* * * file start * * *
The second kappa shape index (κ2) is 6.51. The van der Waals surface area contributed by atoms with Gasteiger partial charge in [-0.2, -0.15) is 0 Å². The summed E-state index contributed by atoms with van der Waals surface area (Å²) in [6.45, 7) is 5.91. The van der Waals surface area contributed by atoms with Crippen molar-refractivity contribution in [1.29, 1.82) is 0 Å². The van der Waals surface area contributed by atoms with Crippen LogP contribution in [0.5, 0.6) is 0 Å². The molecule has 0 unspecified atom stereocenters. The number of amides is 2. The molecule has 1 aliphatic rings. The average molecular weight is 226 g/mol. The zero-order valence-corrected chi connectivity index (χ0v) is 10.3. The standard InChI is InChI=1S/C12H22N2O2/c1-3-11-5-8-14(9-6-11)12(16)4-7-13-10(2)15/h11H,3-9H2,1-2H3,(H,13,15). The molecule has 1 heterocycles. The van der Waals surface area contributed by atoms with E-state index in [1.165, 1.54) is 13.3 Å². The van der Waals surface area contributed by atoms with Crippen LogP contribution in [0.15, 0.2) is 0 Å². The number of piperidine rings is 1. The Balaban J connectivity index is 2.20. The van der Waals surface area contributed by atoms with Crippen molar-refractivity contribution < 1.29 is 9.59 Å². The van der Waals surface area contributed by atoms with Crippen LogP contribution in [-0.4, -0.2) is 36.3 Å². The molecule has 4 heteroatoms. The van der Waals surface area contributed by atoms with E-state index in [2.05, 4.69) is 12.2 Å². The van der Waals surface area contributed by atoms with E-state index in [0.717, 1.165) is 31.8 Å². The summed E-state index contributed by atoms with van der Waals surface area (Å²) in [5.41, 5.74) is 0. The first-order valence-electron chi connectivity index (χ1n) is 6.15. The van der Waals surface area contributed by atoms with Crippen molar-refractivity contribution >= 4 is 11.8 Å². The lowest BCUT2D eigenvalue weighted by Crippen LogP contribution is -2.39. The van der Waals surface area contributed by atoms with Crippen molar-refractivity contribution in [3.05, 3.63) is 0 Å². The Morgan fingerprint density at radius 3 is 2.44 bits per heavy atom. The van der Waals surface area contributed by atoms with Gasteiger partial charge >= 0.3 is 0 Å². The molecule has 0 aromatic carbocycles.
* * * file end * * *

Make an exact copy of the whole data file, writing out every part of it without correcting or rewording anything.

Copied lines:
The second kappa shape index (κ2) is 6.51. The van der Waals surface area contributed by atoms with Gasteiger partial charge in [-0.2, -0.15) is 0 Å². The summed E-state index contributed by atoms with van der Waals surface area (Å²) in [6.45, 7) is 5.91. The van der Waals surface area contributed by atoms with Crippen molar-refractivity contribution in [1.29, 1.82) is 0 Å². The van der Waals surface area contributed by atoms with Crippen LogP contribution in [0.5, 0.6) is 0 Å². The molecule has 0 unspecified atom stereocenters. The number of amides is 2. The molecule has 1 aliphatic rings. The average molecular weight is 226 g/mol. The zero-order valence-corrected chi connectivity index (χ0v) is 10.3. The standard InChI is InChI=1S/C12H22N2O2/c1-3-11-5-8-14(9-6-11)12(16)4-7-13-10(2)15/h11H,3-9H2,1-2H3,(H,13,15). The molecule has 1 heterocycles. The van der Waals surface area contributed by atoms with E-state index in [1.165, 1.54) is 13.3 Å². The van der Waals surface area contributed by atoms with Crippen LogP contribution in [0.15, 0.2) is 0 Å². The number of piperidine rings is 1. The Balaban J connectivity index is 2.20. The van der Waals surface area contributed by atoms with Crippen molar-refractivity contribution < 1.29 is 9.59 Å². The van der Waals surface area contributed by atoms with Crippen LogP contribution in [-0.4, -0.2) is 36.3 Å². The molecule has 4 heteroatoms. The van der Waals surface area contributed by atoms with E-state index in [2.05, 4.69) is 12.2 Å². The van der Waals surface area contributed by atoms with E-state index in [0.717, 1.165) is 31.8 Å². The summed E-state index contributed by atoms with van der Waals surface area (Å²) in [5.41, 5.74) is 0. The first-order valence-electron chi connectivity index (χ1n) is 6.15. The van der Waals surface area contributed by atoms with Crippen molar-refractivity contribution >= 4 is 11.8 Å². The lowest BCUT2D eigenvalue weighted by Crippen LogP contribution is -2.39. The van der Waals surface area contributed by atoms with Crippen molar-refractivity contribution in [3.05, 3.63) is 0 Å². The Morgan fingerprint density at radius 3 is 2.44 bits per heavy atom. The van der Waals surface area contributed by atoms with Gasteiger partial charge >= 0.3 is 0 Å². The molecule has 0 aromatic carbocycles.